Play this music before you begin.
If Simon was conscripted to get involved
without any intention to do so,
today we meet a woman who actually made the choice
to get involved.
Surely it must have taken a lot of courage
to step out of that angry mob,
not to mention extending the kind gesture
of wiping Jesus’ face with her veil.
But her compassion got the better of her.
She felt so much for Jesus
that she found the needed courage
to do what she did.
In return, we are told, our Lord rewarded her with a gift:
a miraculous imprint of his Holy Face on her veil.
More, legends have it that this same veil
–the cloth that bore our Lord’s holy portrait–
became a miraculous relic used to bring people healing.
Veronica’s story is not found in Scripture,
but the Church has always told this story
to teach a profound truth–
a message that we so need to hear today:
Compassion brings courage and cure.
Boy, do we need courage at this time more than ever!
And do we need to find a cure–and soon!
Each day we are confronted
with the rising global number of infections and deaths.
It can get frustrating because you can’t help
but feel helpless and overwhelmed at times.
But the age-old and venerated story of this woman of compassion
reminds us that it is not the cold objective statistics
that will give us the courage we need;
nor the faceless numbers that will bring about
the much-needed healing.
What will matter–what will make the difference–
is our compassion,
our ability to put ourselves in the place of those suffering
and our willingness to put ourselves out there
the way Veronica did for the Lord.
So many in our midst have been exemplifying this compassion:
We have the front liners–
the doctors, nurses, and other health workers–
who have been, despite exhaustion and risk,
generously and courageously putting themselves out there.
We have the people manning the supermarkets and groceries,
pharmacies and other essential outlets:
They’ve been reporting to work
despite personal inconveniences and worries
just to make sure that our needs are met.
There are countless others
working hard and quietly behind the scenes
to ensure social order and survival:
law enforcement officers, farmers, truck drivers–
let’s not forget the cleaners and garbage collectors!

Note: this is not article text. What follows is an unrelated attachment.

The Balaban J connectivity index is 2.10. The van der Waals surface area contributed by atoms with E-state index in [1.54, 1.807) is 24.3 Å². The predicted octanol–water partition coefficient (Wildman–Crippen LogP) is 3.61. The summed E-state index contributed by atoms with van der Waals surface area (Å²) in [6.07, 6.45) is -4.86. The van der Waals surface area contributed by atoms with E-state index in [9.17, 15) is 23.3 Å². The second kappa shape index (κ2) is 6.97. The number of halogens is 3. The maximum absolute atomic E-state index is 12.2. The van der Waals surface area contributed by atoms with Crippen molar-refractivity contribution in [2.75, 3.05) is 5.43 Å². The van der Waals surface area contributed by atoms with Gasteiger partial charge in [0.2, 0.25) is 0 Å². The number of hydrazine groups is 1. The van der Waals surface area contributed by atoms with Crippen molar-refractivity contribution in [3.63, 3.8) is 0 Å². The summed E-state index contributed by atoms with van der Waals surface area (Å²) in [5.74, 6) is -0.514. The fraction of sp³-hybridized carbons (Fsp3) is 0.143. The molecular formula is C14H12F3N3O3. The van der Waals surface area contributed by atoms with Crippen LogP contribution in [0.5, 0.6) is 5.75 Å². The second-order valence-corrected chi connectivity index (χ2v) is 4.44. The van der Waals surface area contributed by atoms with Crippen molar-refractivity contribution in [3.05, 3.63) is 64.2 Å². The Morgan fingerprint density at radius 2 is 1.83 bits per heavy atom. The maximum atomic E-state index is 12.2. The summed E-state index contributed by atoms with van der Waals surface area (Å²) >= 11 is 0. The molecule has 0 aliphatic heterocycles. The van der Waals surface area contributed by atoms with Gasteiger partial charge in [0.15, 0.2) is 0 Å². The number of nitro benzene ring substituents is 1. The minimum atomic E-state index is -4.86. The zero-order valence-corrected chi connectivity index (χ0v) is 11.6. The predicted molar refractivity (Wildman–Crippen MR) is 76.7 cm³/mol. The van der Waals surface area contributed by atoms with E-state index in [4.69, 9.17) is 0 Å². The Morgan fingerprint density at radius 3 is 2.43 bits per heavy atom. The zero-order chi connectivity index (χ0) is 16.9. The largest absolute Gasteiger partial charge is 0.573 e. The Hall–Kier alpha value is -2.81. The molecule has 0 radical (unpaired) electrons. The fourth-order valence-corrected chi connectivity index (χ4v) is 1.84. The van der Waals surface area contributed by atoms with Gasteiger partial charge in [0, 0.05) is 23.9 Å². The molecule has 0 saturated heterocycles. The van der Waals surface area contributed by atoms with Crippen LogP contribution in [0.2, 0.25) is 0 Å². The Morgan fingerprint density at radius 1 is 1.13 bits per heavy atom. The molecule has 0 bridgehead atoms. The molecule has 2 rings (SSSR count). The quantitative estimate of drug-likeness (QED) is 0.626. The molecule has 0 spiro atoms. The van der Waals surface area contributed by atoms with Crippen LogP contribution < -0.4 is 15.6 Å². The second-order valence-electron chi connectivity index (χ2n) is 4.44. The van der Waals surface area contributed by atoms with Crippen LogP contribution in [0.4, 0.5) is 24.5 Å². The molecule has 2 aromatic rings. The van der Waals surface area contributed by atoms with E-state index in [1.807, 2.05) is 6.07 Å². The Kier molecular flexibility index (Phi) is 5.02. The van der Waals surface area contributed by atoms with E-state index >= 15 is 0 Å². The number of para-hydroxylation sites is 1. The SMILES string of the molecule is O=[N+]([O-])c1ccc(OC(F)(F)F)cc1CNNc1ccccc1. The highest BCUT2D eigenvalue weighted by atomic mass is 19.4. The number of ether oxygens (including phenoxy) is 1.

Let’s take a moment to thank the Lord for these heroes
and to pray for their health and protection.
They are–all of them–courageous agents of compassion
who bring healing in their own way.
What about us?
How can we do our part to show compassion,
to build courage and to spread cure?
Each of us will have to discern and decide
what we ought to do to help–
and there’s so much each of us can do!
There are the countless volunteers
who have taken it upon themselves
to send help in the form of donations and goods,
to provide shelter and food for those displaced, and
even to improvise face shields and other much-needed protective gear.
There are also those who are holding online concerts, art classes,
and religious services just to help people cope with
their sudden change in lifestyle.
But you don’t have to do anything too extraordinary:
Praying for others is a generous act of compassion.
Hoping in the midst of anxiety and negativity
is a much-needed act of courage.
Bringing the presence and face of Jesus to others
is a powerful source of healing.
Ask the Lord what you can do today:
How can you bring His Presence and Face to others?
How can you be an agent of compassion,
to let others know that they are not alone,
that no matter how hopeless or hapless they feel,
they will be found?
“Behold the Wood” (St. Louis Jesuits). Image for Station (Fratel Venzo). “You Will Be Found” (“Dear Evan Hansen”)
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Post your prayer intention there
especially the ones we need Mary’s intercession for.
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